I recently purchased a gold gilded French statue clock from the 1850ís. On the front are three hand painted marble panels that need to be restored. All three panels were originally painted a rich maroon with delicate designs of thin gold pinstriping. Over the years, over zealous cleaning and age have caused the deep maroon to fade to a light pink with some of the paint totally removed along with most of the gold pinstriping. Like most French clocks of this era, whereby love and romanticism was the theme, there is a colorful hand painted cherub in the center of the central panel that is also damaged and missing paint and would be the most difficult portion to restore. I am looking for a competent artist/conservator to undertake this restoration. If any of you know of a talented person that could do museum quality work, please provide me with contact information. Thank you. Jim Patrick
You may want to contact the National Clock Museum for conservation sources.
Thank you, George. Great idea! Iíll contact them. Jim Patrick
Jim, "OT" or not, could you post a picture ? I'd sure like to see your clock in its unrestored state I bet others would too. Sounds like a beauty!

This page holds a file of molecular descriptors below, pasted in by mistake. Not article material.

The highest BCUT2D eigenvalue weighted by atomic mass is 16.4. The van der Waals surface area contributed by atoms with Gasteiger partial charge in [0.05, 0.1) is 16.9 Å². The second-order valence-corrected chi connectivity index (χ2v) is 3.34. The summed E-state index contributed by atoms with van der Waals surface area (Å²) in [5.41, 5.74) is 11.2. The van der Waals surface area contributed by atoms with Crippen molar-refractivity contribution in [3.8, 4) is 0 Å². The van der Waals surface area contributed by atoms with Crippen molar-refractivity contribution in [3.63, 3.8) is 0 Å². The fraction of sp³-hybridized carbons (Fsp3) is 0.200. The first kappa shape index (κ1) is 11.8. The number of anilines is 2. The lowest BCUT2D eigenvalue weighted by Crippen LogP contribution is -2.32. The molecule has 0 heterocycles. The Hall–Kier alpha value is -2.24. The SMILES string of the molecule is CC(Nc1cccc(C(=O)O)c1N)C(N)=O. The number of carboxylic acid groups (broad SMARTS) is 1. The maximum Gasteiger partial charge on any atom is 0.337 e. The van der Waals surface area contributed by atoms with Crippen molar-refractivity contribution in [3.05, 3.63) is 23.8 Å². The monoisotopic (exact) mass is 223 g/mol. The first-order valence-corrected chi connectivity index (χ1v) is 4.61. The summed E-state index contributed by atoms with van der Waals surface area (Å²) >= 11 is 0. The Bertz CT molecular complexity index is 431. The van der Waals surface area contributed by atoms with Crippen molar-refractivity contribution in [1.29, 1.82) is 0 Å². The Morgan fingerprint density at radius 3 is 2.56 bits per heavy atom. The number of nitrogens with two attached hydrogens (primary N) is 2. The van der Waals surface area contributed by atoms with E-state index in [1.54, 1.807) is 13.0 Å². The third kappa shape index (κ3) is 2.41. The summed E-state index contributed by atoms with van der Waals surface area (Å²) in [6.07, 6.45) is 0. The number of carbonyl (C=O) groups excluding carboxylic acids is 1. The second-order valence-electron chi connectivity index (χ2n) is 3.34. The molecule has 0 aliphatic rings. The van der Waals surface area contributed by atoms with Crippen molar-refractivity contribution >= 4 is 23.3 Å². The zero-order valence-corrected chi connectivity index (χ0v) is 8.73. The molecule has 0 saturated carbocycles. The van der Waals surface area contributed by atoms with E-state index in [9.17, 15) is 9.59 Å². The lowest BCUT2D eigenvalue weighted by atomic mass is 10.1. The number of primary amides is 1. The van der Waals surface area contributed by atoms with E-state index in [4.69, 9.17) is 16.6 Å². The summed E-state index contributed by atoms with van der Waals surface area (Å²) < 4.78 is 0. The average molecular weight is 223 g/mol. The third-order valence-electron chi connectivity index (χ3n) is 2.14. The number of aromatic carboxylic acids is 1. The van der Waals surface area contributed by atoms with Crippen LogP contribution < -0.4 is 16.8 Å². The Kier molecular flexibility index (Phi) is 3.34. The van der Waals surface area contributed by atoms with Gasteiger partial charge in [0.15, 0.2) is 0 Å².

Yes Jim Pictures are in order!
Thank you for your interest. I would love to post some pictures of it, but even set at the lowest resolution and smallest image, the pictures from my camera are still rejected by the forum. Since buying this camera, I have not been able to post any pictures from it. If you want to send me a PM, I will gladly send pictures of the clock to your e-mail. Jim Patrick
Thanks Jim !
...and perhaps someone could re-size it for the forum. <hint>
Thank you G.R. Cheshire. Great job of posting pictures of my clock. The originals donít look as good as the ones you posted. Jim Patrick
No Problem. I use GIMP (Gnu Image Manipulation Program) It is a bear to become proficient in but it can do so much more than other program's I've tried. Very nice It would look nice on my fireplace if you need a place to store it.
Not my cup of tea but it certainly is grand. Is the women sitting on an animal? A dog?
Hi Gary. It looks like it doesnít it, but no, it is a seat with animal hooves, which was the style in ancient times, just like some of our chairs and furniture these days have lionís paws feet. Jim Patrick